ORANGE CITY—The Sioux County community known for burned books felt a different kind of burn Sunday, Nov. 10.
Presidential candidate and U.S. Sen. Bernie Sanders (I-Vermont) electrified a packed house of more than 330 people during a town hall at Prairie Winds Event Center in Orange City.
The event was specifically geared toward the topic of climate change and the need for environmentally friendly jobs, but the 78-year-old senator also addressed health care, child care, income inequality and the cost of higher education.
Onstage with Sanders were a panel of three Iowans who briefly spoke of their support for the senator and creating good-paying green jobs: Jennifer Winn, an environmental activist from Hawarden; Matthew Jefferson, a geologist and conservationist; and Gary Davis, a retired maintenance engineer for the Sioux City School District and a labor union member.
“Scientists tell us that if we do not get our act together, what you’re going to see here in Iowa is increased heat, a significant reduction in crop production, you’re going to see more flooding, you’re going to see more extreme weather disturbances in Iowa, in Vermont and all over this country,” Sanders said.
His approach to tackling climate change would be to implement policies outlined in the Green New Deal, a climate proposal that would seek to reduce greenhouse gas emissions by transitioning the U.S. energy system into one powered by renewable sources. The policy also would aim to create millions of good-paying jobs for working-class people.
He said states such as Iowa already are leading the way in renewable energies, since about 35 percent of the state’s electricity comes from wind power.
“Instead of having a president who denies the reality of climate change, you’re going to have a president who will lead the world in transforming our global energy,” Sanders said.
During his speech, Sanders also argued the United States is becoming an oligarchy, where the wealthiest individuals can either pump money into their own political campaigns or bankroll the campaigns of their preferred candidates.
“That is not democracy, that is oligarchy,” Sanders said.
He also made the case for increasing the minimum wage to $15 an hour — and addressed criticism he has received for that policy during his last presidential bid.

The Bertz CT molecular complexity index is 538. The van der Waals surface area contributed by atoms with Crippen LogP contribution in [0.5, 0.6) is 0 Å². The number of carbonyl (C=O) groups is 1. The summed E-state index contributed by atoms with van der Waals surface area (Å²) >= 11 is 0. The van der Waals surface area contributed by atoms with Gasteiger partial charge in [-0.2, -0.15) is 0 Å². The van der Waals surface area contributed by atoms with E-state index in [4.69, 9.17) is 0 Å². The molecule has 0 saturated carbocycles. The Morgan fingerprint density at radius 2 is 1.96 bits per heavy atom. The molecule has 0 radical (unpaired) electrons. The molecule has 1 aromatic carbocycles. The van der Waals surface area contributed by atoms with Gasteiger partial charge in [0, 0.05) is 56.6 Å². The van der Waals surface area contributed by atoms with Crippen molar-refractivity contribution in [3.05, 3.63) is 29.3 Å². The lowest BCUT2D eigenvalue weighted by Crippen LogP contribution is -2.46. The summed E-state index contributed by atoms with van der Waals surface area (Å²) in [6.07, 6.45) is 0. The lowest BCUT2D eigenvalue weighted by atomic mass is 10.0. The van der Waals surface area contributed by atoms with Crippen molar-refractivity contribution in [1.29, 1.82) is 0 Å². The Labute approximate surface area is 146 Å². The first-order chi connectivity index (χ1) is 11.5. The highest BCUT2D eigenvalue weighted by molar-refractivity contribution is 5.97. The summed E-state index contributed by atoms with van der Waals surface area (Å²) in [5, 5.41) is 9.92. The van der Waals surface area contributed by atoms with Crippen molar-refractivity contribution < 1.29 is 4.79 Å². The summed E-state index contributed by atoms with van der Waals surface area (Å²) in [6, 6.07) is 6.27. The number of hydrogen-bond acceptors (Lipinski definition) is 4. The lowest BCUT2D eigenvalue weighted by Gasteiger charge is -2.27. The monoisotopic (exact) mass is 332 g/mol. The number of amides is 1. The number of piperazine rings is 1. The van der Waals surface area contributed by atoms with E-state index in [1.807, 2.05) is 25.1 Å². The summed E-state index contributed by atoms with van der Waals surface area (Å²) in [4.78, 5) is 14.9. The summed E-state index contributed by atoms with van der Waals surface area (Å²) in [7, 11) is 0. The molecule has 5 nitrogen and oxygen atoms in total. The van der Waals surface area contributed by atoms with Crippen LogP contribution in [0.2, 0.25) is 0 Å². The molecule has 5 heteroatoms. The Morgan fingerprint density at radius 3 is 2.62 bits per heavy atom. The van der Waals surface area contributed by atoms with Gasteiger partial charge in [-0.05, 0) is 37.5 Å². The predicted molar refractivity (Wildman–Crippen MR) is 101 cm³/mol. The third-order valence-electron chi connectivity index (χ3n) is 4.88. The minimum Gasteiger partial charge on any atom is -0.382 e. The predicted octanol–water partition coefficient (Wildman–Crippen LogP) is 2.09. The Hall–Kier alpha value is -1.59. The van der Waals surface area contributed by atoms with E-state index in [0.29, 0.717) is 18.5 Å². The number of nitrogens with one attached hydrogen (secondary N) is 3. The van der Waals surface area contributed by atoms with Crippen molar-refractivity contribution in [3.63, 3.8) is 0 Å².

“Four years ago people said, ‘Hey Bernie, you’re a nice guy, but you’re crazy.’ Well, you know what’s happened over those last four years? Seven states in America have raised that minimum wage to $15 an hour,” Sanders said.
His economic agenda also includes ensuring women receive equal pay for equal work as men and expanding workers’ access to labor unions and affordable child care. Sanders also would advocate for pay increases for teachers, make public colleges and universities free to attend and erase student debt college graduates owe.
Another cornerstone of Sanders’ campaign is passing Medicare for All and reducing the price of prescription medications.
“Medicare for All means is that because we are funding the system public, out of the public tax base, it means you walk into any doctor you want to. Freedom of choice. You do not take out your wallet or your credit card,” he said.
His plan would be rolled out over four years: In the first year, the qualifying age for Medicare would drop to 55, then to 45 and 35 during the next two years. By year four, everyone would be eligible for the program.
Sanders gave audience members the opportunity to share their personal stories struggling in the existing health-care system.
A 66-year-old self-employed man named Miles said his wife has cancer and they would be facing $21,000 a year in out-of-pocket expenses.
“We’re on Medicare Part A right now. Self-employed. But this will put an indefinite postponement to my retirement,” he said.
Sanders responded by saying his health-care plan would be comprehensive and would cover everyone no matter their medical needs.
Health care and the rising cost of college tuition were the main policy issues that concern two students from Orange City-based Northwestern College, 22-year-old senior Lucas Sander and 20-year-old sophomore Sofia Schaeffer.
The students were supportive of Sanders’ plans to switch to a single-payer health insurance program and reduce the cost of higher education.
“I’ve kind of loved him since like the last election,” Schaeffer said. “I’m finally old enough to vote now, and so I just really think it’s important to be educated and see people when you can.”